Before I go on, I have to describe the Schuylkill River race course in Philadelphia. Most rivers and lakes have sandy or rocky shores- not much variation. The Schuylkill was different. It was more like a cathedral of rowing, a Roman Colosseum of crew if you will. Much of the course is an ornate wall, with monuments (one is to Jack Kelly, a great Olympian and father of Grace Kelly) and statues along the way, and at the bottom is the famous Boathouse Row in the shadows of the Philadelphia Museum of Art. It's like competing inside a mammoth movie set.
Before the spring season had gotten too old, Jack instructed me to call a power 20 at the stairs near the Canoe Club, at that time part of that ornate wall near the Temple University boathouse about midway between the 1000 meter (halfway) mark and the 500 meter mark. A power stroke is an acceleration of sorts, but it comes at a cost. There is no stroke an oarsman takes that is less than 100% effort, so it is difficult to explain a power 10 or 20. Rowing is an anaerobic sport, and I could best describe it as a set of strokes where the athlete goes further into oxygen debt. It was a counter-intuitive move, one that would tax the guys and possibly have them lose their edge in the final 500 meters of the race. I don't recall who we were racing, but the move completely caught our opponent off guard. We felt it. "It" is difficult to describe, but it was as if we clicked. The boat felt faster. We leveled up. Whatever nomenclature you want to use, I could have dropped an anchor and we wouldn't have given up that lead.
The power 20 at the stairs worked.
Winning, like all things sweet, is not something you easily let go of. And it builds confidence.
We wanted to win. We wanted to win for the program, for pride, for Jack, but mostly ourselves.
We wanted to win.
We wanted to fucking win.
It reflected in our practices, our drills,and how we took instructions from the coach.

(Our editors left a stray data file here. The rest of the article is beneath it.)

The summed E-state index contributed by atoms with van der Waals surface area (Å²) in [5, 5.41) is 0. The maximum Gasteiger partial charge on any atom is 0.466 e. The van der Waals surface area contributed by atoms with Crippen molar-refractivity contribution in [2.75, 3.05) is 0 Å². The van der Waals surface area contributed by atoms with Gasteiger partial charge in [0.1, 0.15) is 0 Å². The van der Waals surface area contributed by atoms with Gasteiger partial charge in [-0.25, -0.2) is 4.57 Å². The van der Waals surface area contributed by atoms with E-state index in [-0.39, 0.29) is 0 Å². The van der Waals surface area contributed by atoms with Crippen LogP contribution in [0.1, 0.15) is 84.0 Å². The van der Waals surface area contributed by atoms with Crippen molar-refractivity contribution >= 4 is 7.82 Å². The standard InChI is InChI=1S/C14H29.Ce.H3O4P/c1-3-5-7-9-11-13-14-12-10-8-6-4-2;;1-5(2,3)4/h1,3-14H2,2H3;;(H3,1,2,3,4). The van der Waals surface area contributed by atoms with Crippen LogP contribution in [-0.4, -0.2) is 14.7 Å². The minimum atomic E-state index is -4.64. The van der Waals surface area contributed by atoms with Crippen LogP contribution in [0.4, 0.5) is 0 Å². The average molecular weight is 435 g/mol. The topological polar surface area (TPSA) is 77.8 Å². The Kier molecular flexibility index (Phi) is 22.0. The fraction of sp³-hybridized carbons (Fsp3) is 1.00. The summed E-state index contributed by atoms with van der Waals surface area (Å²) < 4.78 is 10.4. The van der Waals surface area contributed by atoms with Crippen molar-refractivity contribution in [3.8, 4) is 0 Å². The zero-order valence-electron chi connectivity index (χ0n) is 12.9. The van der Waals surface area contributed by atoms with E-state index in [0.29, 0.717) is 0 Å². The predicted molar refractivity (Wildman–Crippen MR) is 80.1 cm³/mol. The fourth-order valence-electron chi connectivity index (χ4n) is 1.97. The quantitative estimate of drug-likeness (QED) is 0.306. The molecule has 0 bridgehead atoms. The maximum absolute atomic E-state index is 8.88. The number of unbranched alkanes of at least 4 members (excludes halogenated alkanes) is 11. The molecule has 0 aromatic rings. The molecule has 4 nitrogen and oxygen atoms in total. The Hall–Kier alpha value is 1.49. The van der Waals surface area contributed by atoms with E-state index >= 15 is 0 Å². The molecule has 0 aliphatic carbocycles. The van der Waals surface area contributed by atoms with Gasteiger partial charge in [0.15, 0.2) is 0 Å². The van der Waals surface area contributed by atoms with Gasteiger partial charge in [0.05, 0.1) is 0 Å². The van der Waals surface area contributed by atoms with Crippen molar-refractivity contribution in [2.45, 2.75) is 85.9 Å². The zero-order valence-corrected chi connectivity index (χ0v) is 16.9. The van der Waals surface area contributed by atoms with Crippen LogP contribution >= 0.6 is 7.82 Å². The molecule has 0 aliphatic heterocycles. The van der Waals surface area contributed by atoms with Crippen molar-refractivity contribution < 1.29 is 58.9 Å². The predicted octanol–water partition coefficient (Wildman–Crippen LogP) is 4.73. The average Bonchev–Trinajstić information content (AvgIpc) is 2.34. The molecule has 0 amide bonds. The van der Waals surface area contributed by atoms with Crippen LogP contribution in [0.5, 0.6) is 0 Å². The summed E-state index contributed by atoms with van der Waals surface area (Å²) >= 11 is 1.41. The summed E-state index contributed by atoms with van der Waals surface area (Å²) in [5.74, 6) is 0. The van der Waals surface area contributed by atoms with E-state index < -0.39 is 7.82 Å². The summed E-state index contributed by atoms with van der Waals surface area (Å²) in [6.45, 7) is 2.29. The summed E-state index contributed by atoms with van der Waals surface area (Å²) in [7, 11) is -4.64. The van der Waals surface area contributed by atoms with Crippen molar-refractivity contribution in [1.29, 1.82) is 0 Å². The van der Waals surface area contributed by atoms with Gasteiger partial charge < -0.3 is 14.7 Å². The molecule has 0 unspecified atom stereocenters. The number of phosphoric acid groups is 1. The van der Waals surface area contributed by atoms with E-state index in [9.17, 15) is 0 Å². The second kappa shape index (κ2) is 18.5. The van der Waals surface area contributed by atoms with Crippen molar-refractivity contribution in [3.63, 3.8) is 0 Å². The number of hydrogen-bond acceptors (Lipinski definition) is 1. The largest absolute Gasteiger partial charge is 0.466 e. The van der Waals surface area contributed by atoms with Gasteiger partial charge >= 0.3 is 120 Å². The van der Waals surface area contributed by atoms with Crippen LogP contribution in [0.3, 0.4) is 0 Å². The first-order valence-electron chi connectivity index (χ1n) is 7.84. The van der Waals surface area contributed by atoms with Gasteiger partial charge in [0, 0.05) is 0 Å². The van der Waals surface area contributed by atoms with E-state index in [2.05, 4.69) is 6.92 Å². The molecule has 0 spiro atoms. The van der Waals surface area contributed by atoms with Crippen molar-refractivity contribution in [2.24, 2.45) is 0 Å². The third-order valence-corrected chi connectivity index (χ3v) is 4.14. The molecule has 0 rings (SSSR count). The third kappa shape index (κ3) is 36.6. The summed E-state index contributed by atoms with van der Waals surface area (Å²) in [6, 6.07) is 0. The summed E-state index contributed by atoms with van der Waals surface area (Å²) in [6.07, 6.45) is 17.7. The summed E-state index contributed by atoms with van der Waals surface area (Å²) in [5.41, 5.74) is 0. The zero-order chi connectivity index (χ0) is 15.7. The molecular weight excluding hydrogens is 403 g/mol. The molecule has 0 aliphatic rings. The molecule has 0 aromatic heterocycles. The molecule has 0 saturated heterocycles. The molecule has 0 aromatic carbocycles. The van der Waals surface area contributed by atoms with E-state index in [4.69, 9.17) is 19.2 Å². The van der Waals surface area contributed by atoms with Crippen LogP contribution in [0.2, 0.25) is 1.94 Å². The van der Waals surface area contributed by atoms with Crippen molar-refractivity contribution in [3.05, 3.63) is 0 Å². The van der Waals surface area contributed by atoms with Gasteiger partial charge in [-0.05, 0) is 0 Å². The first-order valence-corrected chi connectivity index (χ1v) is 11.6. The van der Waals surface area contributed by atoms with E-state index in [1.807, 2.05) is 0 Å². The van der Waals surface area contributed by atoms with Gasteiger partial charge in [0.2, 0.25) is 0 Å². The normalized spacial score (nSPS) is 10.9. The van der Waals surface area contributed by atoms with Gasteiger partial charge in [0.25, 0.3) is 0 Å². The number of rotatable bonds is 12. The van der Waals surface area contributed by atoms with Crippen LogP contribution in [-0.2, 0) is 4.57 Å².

Throughout that Spring season, on our home course or at the closest approximation of such on other courses, we took that power 20 at the stairs (It worked so well that I whispered it so we didn't give it away to the opponents), and it worked every time. We just kept getting better and faster every week. We didn't come in first every race as I recall-we lost to the University of Rochester a second time, but it was a far closer race- but we set a goal to make the finals and win at the Dad Vail Regatta that May on the Schuylkill. Like track and field, rowing has heats, and we ended up beating everyone we had lost to earlier in the season to qualify for the finals, including the University of Rochester, which was incredibly gratifying. The finals were the fastest six heavyweight fours in the country among small and medium programs, and we faced awesome competition. The race was a photo finish for the Bronze 3rd place medal, which we lost by a few hundredths of a second. It was a bitter pill to swallow, as we had graduated two guys whom I wanted to send off with some hardware.
I spent the next summer before senior year rowing. I wanted to win more in my senior year. Unfortunately, Jack put me into the lightweight 8 that year, which performed with merit, but didn't make the Dad Vail finals. There was no magic that season, and while the comparison to the lame team my sophomore year that had almost driven me to quitting was so incredible that it was absurd, I carried that disappointment for years. I respected Jack's decision, because his focus was on the overall program and not my personal goal. But it still stung. One thing that helped me cope was the movie Field of Dreams, which I saw shortly after graduation. The character Archie "Moonlight" Graham said it best: